12 Jul 2011
Demand for semiconductor wafer processing equipment will dip only slightly in 2012, while PV tool spending will crash by half, say analysts.
Two of the most important markets for industrial lasers and systems will diverge wildly in 2012, as a sharp decline in photovoltaic (PV) equipment spending contrasts with continued solid demand from semiconductor manufacturers.
That is according to two just-released forecasts of tool demand published by the Semiconductor Equipment and Materials International (SEMI) industry organization, and the market analyst company Solarbuzz.
Booming demand for industrial laser sources and systems over the past year has been fuelled in no small way by rapid growth in spending by both semiconductor device and solar cell manufacturers, helping to produce record-breaking financial results at companies such as Newport and Coherent, among others. Indeed, Newport’s planned acquisition of Ophir Optronics is motivated in part by Newport’s desire to be less dependent on the boom-and-bust cycle of the semiconductor industry.
The good news for laser companies, and vendors of other optical technologies used in key semiconductor processes such as lithography and inspection is that spending on wafer processing and test equipment should remain very robust in 2012, at levels only exceeded by the record-setting boom year of 2000.
2012 semicon spending “to remain at high levels”
SEMI president Stan Myers, announcing the organization’s forecast at the key Semicon West event being held in San Francisco this week, said that semiconductor equipment manufacturers would see a 12% increase in spending for 2011 overall, following the phenomenal recovery year of 2011, in which there was triple-digit growth. He added: “We expect worldwide equipment sales to remain at high levels in 2012.”
According to the SEMI forecast, sales of wafer processing equipment – by far the most dominant sector within all chip production – will show 18.8% growth in 2011, reaching $35.1 billion. Next year will witness a decline, but much less than many anticipating a typical “bust” period may have feared. SEMI’s market forecast team suggests a 2% fall in wafer processing equipment to $34.4 billion, with slight rises in spending on both test and assembly/packaging tools.
Geographically, North America will see the biggest boom in 2011, with equipment spending up 61% overall at $9.25 billion. And although next year will witness a decline of nearly 11% in North America, SEMI says that the European market will grow another 8% in 2012 to provide a market worth nearly $4 billion.
PV equipment boom to collapse
Meanwhile, Solarbuzz is now predicting that the huge build-up of inventory in the PV supply chain over the first half of this year will force a collapse in equipment spending during 2012. Finlay Colville, who covers the PV equipment market for the analyst company, predicts that total spending will reach $14.2 billion this year – setting a new record after huge capacity expansions by a large number of both traditional silicon and thin-film solar cell manufacturers.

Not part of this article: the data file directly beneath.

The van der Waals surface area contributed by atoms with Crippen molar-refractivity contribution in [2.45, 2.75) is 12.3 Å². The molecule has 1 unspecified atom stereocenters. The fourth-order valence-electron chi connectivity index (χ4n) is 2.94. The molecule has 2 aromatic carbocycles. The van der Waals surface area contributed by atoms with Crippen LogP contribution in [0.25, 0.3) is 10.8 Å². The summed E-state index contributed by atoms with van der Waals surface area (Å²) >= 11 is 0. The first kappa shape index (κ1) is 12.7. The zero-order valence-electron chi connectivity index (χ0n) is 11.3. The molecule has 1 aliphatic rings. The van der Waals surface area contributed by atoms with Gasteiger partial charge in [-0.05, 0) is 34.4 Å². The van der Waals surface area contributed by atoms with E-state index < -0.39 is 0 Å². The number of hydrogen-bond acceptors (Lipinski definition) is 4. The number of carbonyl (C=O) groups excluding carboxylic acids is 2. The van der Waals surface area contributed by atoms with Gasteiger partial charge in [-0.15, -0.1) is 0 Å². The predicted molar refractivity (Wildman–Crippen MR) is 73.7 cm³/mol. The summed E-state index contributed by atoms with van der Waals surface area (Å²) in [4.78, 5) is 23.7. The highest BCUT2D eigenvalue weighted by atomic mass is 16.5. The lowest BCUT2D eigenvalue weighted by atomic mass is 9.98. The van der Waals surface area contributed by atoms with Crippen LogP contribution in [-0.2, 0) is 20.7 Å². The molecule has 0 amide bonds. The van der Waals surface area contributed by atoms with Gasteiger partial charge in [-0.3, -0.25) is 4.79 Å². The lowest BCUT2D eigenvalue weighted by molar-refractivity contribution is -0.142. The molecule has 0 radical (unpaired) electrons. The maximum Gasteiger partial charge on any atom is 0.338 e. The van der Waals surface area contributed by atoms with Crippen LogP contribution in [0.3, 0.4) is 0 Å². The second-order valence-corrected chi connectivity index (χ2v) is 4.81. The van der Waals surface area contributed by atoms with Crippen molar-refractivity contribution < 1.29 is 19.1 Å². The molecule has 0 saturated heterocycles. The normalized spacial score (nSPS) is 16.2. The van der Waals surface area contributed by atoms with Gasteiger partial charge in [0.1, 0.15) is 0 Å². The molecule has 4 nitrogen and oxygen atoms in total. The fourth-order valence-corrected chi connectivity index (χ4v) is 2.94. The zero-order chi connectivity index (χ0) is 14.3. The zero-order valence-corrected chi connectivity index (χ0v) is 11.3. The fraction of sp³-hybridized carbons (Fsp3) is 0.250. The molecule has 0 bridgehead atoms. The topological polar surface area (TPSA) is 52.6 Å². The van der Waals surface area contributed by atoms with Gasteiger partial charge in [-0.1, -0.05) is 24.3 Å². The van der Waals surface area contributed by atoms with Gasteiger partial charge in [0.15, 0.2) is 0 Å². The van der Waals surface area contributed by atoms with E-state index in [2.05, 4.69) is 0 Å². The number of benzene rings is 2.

But with price pressure and excess supply expected to force many out of the market over the coming months, spending on equipment will crash 47% to $7.6 billion in 2012, Colville predicts.
“Strong double-digit bookings and revenue growth through 2010 created a misleading picture for PV equipment suppliers,” Colville says. “This was caused in part by aggressive expansion plans of second-tier c-Si [cell and module] manufacturers, and by the quantity of new thin-film fabs that were financed through the recent investment cycle.”
“An artificial peak in equipment spending was created during 2010 and 2011, providing a short-term pull on equipment that was out-of-sync with the long-term requirements of the industry,” he added.
That decline in spending is already becoming apparent, with Colville’s figures showing that equipment spending of $3.6 billion in the second quarter of 2011 showed the first sequential fall since mid-2009. The analyst expects that suppliers to second-tier c-Si cell and module producers will be hit hardest as demand and spending drops quickly in the coming months.
The recent investment in manufacturing across the PV landscape means that the industry will have an aggregated production capacity of 51 GW this year, rising to 66 GW in 2012 as build-outs and upgrades are completed. However, declining subsidies and financial strife in Europe will mean that cell and module demand will be nowhere near that level.
In fact, Colville believes that top-tier cell manufacturers account for just about half of that overall capacity, and that this will be more than sufficient to meet a global demand likely to be around 20 GW. That will leave many of the 300 manufacturers not ranked as top-tier vendors attempting to sell into the market with very little chance of success.
As a result, spending by second- and third-tier PV manufacturers will slump 60% next year. “Tool suppliers will increasingly focus on securing preferred-supplier status with top-tier manufacturers,” Colville concluded. “Competition will intensify ahead of the next spending upturn, as suppliers from adjacent market segments (for example semiconductor and display) exploit the opportunity to enter the PV equipment supply chain.”
• The latest Solarbuzz PV Equipment Quarterly and the mid-year edition of SEMI’s Capital Equipment Forecast are both available now.